Yahoo Finance’s Denitsa Tsekova breaks down the second round of the Child Tax Credit payment and more lawsuits mounting against states canceling federal unemployment programs.
JARED BLIKRE: Welcome back to "Yahoo Finance Live." I'm Jared Blikre. Well, the second round of child tax credit payments have gone out with a few snags. And here with the details, we have Yahoo Finance's Denitsa Tsekova. And I understand this is $15 billion worth, no small chunk of change, and then we hit a few snags, as I was alluding to. What happened here?
DENITSA TSEKOVA: Yeah, well, maybe we can start with the good news, $15 billion to 61 million children-- families of 61 million children-- went out today. This is the second round of payments. Each family can expect an average payment of $420. Of course, that varies.
The really good news is that the number of August payments increased to cover additional 1.6 million children compared to last month. And we've talked a lot about the families of approximately 4 million children, mostly low-income families, that are not getting the payments automatically. So potentially, that increase means that a lot of low-income families that weren't getting the payments automatically got them. And for them, obviously, that support is really important.
And these are the good news. There have been some issues, unfortunately. The majority of the CDC payments are directly deposited into Americans' accounts, but we have seen some issues this time. Due to a technical issue, less than 15% of families that received the first payment by direct deposit are now getting a mailed paper check. Obviously, this takes a little bit more time, so some families may be frustrated to get their payments a little bit later than last time. But the Treasury said that this will be resolved by the time the next month's payments are disbursed. Of course, there are four more payments. Those payments are continuing through December, and they normally happen around the 15th of the month.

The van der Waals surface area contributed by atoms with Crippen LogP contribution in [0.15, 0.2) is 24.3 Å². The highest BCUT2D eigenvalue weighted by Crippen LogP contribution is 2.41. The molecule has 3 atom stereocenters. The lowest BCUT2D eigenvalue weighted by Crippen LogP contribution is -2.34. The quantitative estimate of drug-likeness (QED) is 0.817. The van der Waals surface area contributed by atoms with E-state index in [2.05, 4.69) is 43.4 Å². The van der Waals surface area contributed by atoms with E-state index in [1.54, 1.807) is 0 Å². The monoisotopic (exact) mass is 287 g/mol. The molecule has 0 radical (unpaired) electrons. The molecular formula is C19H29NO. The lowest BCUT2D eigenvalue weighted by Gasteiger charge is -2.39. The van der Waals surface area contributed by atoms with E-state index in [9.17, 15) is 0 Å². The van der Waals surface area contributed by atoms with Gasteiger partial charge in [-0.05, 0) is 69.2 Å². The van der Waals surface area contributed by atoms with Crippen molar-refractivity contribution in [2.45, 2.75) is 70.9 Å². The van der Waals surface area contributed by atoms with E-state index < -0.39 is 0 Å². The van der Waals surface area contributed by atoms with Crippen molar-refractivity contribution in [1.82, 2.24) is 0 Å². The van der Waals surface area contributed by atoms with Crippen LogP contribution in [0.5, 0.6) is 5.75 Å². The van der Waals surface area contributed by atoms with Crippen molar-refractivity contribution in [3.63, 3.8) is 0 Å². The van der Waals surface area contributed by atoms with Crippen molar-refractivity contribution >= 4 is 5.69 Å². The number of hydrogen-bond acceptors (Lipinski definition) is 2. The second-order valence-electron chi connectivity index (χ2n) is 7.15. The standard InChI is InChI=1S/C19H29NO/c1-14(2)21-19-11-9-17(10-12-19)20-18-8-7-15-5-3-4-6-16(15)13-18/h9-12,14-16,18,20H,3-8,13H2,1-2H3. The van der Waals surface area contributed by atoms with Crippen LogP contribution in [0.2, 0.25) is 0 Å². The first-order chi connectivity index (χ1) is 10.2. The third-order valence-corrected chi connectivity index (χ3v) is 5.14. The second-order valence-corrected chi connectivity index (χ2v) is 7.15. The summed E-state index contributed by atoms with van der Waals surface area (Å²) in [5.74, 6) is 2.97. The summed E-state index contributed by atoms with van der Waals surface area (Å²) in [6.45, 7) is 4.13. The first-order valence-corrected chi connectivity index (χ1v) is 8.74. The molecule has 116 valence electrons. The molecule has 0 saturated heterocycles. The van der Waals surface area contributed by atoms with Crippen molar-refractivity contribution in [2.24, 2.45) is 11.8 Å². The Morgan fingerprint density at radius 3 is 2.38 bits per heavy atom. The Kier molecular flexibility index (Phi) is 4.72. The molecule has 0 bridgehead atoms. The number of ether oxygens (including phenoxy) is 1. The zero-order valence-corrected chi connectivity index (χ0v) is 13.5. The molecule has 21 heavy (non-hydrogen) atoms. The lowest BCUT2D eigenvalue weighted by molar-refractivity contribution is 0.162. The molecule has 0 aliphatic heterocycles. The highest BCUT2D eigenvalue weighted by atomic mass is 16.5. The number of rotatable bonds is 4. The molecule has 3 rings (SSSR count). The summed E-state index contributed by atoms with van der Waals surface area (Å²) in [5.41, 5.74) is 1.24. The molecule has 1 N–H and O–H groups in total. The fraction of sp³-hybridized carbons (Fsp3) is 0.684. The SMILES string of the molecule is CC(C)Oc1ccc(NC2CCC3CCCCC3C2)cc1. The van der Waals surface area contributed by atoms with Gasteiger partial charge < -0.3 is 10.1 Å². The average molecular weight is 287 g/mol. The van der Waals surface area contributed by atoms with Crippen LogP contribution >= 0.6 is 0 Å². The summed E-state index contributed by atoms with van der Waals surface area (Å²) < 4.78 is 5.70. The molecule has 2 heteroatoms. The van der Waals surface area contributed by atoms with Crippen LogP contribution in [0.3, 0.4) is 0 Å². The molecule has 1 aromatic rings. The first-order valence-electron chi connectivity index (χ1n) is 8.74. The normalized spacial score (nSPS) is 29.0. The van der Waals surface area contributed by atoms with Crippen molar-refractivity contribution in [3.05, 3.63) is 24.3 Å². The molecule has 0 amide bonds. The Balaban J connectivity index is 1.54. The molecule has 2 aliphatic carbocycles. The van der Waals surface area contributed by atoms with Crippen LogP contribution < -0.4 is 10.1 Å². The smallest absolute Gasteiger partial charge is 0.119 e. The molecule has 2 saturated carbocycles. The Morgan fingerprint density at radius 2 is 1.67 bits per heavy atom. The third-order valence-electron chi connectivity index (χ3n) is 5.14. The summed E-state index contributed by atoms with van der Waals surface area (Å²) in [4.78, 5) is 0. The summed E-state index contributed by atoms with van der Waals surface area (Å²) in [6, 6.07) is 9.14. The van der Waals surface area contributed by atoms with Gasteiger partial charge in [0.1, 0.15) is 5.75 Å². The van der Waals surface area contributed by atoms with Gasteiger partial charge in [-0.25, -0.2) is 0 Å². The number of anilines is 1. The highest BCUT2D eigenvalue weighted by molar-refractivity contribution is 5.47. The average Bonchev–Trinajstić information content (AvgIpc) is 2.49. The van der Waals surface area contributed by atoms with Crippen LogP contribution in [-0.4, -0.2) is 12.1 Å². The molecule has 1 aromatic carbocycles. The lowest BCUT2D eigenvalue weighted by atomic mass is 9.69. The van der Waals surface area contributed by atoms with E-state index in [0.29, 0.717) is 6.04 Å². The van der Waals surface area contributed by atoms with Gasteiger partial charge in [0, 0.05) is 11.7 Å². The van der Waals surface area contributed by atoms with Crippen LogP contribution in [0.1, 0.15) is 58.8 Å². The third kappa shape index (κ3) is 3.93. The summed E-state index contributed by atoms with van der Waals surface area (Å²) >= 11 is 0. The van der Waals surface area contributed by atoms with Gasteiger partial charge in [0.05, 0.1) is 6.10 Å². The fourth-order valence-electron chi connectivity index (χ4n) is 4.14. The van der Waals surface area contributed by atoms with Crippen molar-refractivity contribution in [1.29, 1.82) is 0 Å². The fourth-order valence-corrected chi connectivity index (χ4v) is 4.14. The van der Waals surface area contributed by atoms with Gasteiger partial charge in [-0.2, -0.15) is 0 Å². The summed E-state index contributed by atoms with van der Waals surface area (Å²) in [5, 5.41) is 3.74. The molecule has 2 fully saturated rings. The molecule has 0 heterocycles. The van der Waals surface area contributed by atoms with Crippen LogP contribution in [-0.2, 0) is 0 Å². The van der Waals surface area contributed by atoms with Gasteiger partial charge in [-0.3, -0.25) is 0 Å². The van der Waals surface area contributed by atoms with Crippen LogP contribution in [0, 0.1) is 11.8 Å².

KRISTIN MYERS: All right, Denitsa, I want to pivot slightly here and talk now about unemployment benefits because we have seen several states essentially cut them off for some of the unemployed workers within their state, and now there have been lawsuits filed against some of those states because of that. Can you tell us a little bit more about that?
DENITSA TSEKOVA: Yeah, some of those workers may actually continue to get unemployment checks. So I guess on top of the CDC payments, they may be getting other payments. What we see is 11 lawsuits have been filed. As a reminder, 26 states opted out of the program earlier-- out of the federal employment programs. So 11 out of 26 states are already suing.
The lawsuits have met mixed success. Four states have been successful. Oklahoma was the latest state ordered to reinstate the benefits, at least temporarily. We've also had three states where the lawsuits have been denied by judges. West Virginia was the latest one where the request for a temporary restraining order was rejected. And the latest lawsuit we've seen was in Missouri.
And as a reminder, obviously, those state's benefits expired in the last few months. But overall, most of the pandemic-era unemployment benefits are expiring also very soon, on September 6. So on top of the workers that lost their benefits in the last few weeks, even more are going to lose their benefits in September. So we continue to follow that as well.
JARED BLIKRE: And I got to tell you, on a related note, I still know people who haven't gotten their regular tax refunds yet. Denitsa Tsekova, thank you for joining us and sharing that update with us.